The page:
Two Los Angeles police officers were awarded $2 million after a jury determined the LAPD supervisors retaliated against the pair for complaining about meeting alleged traffic ticket quotas, according to the Los Angeles Times. The two previously rejected a $500,000 settlement.
The two veteran motorcycle officers of the department’s West Traffic Division claimed they were punished with bogus performance reviews after failing to meet citation quotas. The two sued the department back in 2009 accusing the department of harassment and using threats of reassignment and wrongful termination after they objected to demands from commanding officers. The officers were allegedly instructed to write a certain number of tickets and violations each day, which breaks state laws.
Our Orange County Employment Lawyers understand that while many types of employment positions are considered at-will — meaning either the employee or employer can terminate a working relationship at any time — employees are still protected against many forms of discrimination, including race, age and sex. In this case, the officers were ordered by their supervisors to issue a specific number of tickets per work day — something that is strictly against state law.
The determining factors between pushing your officers to increase productivity and setting an actual quota are fuzzy for field supervisors as they’re often under pressure to generate more citations. Still, employee positions cannot be threatened for not meeting department generated goals when those goals include illegal quotas.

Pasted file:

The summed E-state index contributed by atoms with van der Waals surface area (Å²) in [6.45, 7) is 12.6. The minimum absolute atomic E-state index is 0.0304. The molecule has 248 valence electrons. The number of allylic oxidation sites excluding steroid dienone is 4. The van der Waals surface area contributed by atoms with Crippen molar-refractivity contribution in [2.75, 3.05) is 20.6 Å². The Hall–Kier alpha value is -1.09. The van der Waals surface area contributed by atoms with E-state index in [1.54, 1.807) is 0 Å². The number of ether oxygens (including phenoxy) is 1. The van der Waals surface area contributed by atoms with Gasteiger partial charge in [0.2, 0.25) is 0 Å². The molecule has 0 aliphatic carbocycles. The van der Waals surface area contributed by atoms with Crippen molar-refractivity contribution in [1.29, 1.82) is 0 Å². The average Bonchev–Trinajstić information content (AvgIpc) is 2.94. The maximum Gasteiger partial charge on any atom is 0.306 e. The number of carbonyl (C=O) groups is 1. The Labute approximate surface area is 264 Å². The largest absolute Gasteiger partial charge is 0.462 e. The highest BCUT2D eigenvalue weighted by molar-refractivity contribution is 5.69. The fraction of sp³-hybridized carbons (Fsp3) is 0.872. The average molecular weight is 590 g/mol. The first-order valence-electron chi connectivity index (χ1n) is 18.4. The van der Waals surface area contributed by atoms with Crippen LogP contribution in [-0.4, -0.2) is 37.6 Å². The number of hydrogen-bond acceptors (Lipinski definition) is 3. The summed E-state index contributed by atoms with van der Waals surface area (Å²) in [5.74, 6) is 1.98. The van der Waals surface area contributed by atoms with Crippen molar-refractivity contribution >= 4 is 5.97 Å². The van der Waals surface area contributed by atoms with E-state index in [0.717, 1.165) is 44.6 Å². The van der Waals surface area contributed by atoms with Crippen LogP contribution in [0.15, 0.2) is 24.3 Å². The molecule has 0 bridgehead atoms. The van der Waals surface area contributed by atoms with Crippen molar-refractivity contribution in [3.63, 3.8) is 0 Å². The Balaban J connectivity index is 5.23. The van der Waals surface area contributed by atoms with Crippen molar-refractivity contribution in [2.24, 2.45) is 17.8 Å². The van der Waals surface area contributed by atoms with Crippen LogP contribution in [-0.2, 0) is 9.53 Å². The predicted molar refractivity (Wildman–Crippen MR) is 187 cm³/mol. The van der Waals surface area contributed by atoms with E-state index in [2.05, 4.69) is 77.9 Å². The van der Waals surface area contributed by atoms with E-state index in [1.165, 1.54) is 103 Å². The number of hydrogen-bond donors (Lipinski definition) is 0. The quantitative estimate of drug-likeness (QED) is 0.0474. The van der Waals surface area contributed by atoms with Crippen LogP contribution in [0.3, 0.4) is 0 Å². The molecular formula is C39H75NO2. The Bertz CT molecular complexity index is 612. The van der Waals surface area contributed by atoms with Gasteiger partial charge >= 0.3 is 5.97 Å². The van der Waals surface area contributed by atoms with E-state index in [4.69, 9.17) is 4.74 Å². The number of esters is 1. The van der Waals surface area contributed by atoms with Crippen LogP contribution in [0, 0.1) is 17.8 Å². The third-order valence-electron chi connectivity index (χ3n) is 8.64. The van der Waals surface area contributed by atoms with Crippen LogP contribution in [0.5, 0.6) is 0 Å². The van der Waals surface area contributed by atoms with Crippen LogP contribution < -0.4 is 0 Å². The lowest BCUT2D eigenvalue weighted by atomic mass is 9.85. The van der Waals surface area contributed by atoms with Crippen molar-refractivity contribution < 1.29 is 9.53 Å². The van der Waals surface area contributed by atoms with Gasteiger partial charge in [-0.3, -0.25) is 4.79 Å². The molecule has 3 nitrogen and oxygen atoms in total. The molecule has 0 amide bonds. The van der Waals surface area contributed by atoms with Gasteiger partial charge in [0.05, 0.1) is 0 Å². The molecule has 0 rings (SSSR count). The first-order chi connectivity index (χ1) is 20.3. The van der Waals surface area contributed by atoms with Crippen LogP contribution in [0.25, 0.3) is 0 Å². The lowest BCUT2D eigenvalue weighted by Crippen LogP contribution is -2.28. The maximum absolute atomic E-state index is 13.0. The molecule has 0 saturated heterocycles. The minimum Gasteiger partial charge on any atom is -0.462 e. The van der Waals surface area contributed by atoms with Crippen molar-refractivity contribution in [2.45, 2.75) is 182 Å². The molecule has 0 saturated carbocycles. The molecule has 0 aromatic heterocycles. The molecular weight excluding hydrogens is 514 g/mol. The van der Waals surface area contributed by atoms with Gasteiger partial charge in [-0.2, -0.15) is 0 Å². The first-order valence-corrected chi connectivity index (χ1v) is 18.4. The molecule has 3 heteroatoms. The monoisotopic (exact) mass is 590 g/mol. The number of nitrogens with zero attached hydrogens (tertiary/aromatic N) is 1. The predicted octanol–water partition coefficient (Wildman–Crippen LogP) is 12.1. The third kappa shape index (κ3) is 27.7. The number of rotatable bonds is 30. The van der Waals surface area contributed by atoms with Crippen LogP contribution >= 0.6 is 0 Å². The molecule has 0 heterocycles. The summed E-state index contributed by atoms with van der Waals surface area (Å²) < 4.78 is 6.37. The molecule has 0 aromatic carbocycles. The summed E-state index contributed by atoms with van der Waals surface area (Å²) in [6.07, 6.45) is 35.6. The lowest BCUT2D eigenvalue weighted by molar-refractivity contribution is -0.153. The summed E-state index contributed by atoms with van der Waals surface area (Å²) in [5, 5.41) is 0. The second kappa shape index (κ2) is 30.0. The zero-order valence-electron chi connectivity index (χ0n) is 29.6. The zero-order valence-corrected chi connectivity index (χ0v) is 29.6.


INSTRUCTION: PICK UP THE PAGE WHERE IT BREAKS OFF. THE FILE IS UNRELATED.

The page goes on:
Although the two claimed to be ranked against other officers based on the number of cars impounded and tickets issued, both violations of state law, the department denied in testimony that there had been any sort of instructed quota presented to the men. The defendants claim there must have been confusion over the difference of a “goal” and a “quota.”
In the end, 11 of the 12 jurors sided with the officers, agreeing that the failure to meet these quotas affected their careers after the two reported the misconduct and harassment of their supervisors.
“You can’t violate the law to enforce the law,” City Councilman Dennis Zine, a former LAPD motorcycle sergeant, said. “You can’t mandate the number of tickets.”
If you need to speak to an Orange County employment attorney about an issue of discrimination, sexual harassment, wage dispute, or a violation of worker’s rights, contact the Employment Law Team for a confidential consultation to discuss your rights. Call (877) 529-4545. Serving Santa Ana, Ontario, Riverside and the entire Los Angeles area.